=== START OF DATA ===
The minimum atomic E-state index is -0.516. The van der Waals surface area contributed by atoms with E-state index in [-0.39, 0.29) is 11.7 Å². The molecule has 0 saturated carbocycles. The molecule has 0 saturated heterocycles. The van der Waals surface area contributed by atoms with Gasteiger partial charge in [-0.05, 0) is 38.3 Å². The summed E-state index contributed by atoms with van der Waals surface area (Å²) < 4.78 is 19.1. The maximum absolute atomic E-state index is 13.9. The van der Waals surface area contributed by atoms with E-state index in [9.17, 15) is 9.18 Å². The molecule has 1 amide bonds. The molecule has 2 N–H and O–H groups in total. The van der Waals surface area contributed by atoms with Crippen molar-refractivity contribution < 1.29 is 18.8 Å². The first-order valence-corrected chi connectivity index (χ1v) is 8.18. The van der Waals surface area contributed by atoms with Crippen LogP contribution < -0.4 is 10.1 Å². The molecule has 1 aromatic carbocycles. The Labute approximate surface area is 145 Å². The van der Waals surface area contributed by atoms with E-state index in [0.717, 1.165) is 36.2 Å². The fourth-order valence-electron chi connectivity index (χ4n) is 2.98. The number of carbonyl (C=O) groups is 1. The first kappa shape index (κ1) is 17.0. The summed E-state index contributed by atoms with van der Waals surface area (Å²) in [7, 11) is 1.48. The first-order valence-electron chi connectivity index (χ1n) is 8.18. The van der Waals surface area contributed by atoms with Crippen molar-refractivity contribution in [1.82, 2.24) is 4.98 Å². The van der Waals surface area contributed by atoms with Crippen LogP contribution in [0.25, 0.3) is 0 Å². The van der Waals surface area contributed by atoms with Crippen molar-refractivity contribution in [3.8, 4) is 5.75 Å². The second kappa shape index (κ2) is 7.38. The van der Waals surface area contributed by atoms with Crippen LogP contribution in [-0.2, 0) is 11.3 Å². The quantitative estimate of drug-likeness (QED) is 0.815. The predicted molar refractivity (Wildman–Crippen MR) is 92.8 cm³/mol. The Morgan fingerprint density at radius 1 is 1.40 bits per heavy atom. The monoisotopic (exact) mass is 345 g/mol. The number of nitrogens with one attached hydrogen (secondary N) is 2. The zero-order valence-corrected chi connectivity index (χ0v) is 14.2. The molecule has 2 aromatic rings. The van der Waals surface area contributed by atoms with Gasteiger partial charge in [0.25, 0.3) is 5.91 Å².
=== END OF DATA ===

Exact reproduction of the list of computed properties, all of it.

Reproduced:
The minimum atomic E-state index is -0.516. The van der Waals surface area contributed by atoms with E-state index in [-0.39, 0.29) is 11.7 Å². The molecule has 0 saturated carbocycles. The molecule has 0 saturated heterocycles. The van der Waals surface area contributed by atoms with Gasteiger partial charge in [-0.05, 0) is 38.3 Å². The summed E-state index contributed by atoms with van der Waals surface area (Å²) < 4.78 is 19.1. The maximum absolute atomic E-state index is 13.9. The van der Waals surface area contributed by atoms with E-state index in [9.17, 15) is 9.18 Å². The molecule has 1 amide bonds. The molecule has 2 N–H and O–H groups in total. The van der Waals surface area contributed by atoms with Crippen molar-refractivity contribution < 1.29 is 18.8 Å². The first-order valence-corrected chi connectivity index (χ1v) is 8.18. The van der Waals surface area contributed by atoms with Crippen LogP contribution < -0.4 is 10.1 Å². The molecule has 1 aromatic carbocycles. The Labute approximate surface area is 145 Å². The van der Waals surface area contributed by atoms with E-state index in [0.717, 1.165) is 36.2 Å². The fourth-order valence-electron chi connectivity index (χ4n) is 2.98. The number of carbonyl (C=O) groups is 1. The first kappa shape index (κ1) is 17.0. The summed E-state index contributed by atoms with van der Waals surface area (Å²) in [7, 11) is 1.48. The first-order valence-electron chi connectivity index (χ1n) is 8.18. The van der Waals surface area contributed by atoms with Crippen molar-refractivity contribution in [1.82, 2.24) is 4.98 Å². The van der Waals surface area contributed by atoms with Crippen LogP contribution in [0.25, 0.3) is 0 Å². The van der Waals surface area contributed by atoms with Crippen molar-refractivity contribution in [3.8, 4) is 5.75 Å². The second kappa shape index (κ2) is 7.38. The van der Waals surface area contributed by atoms with Crippen LogP contribution in [-0.2, 0) is 11.3 Å². The quantitative estimate of drug-likeness (QED) is 0.815. The predicted molar refractivity (Wildman–Crippen MR) is 92.8 cm³/mol. The Morgan fingerprint density at radius 1 is 1.40 bits per heavy atom. The monoisotopic (exact) mass is 345 g/mol. The number of nitrogens with one attached hydrogen (secondary N) is 2. The zero-order valence-corrected chi connectivity index (χ0v) is 14.2. The molecule has 2 aromatic rings. The van der Waals surface area contributed by atoms with Gasteiger partial charge in [0.25, 0.3) is 5.91 Å².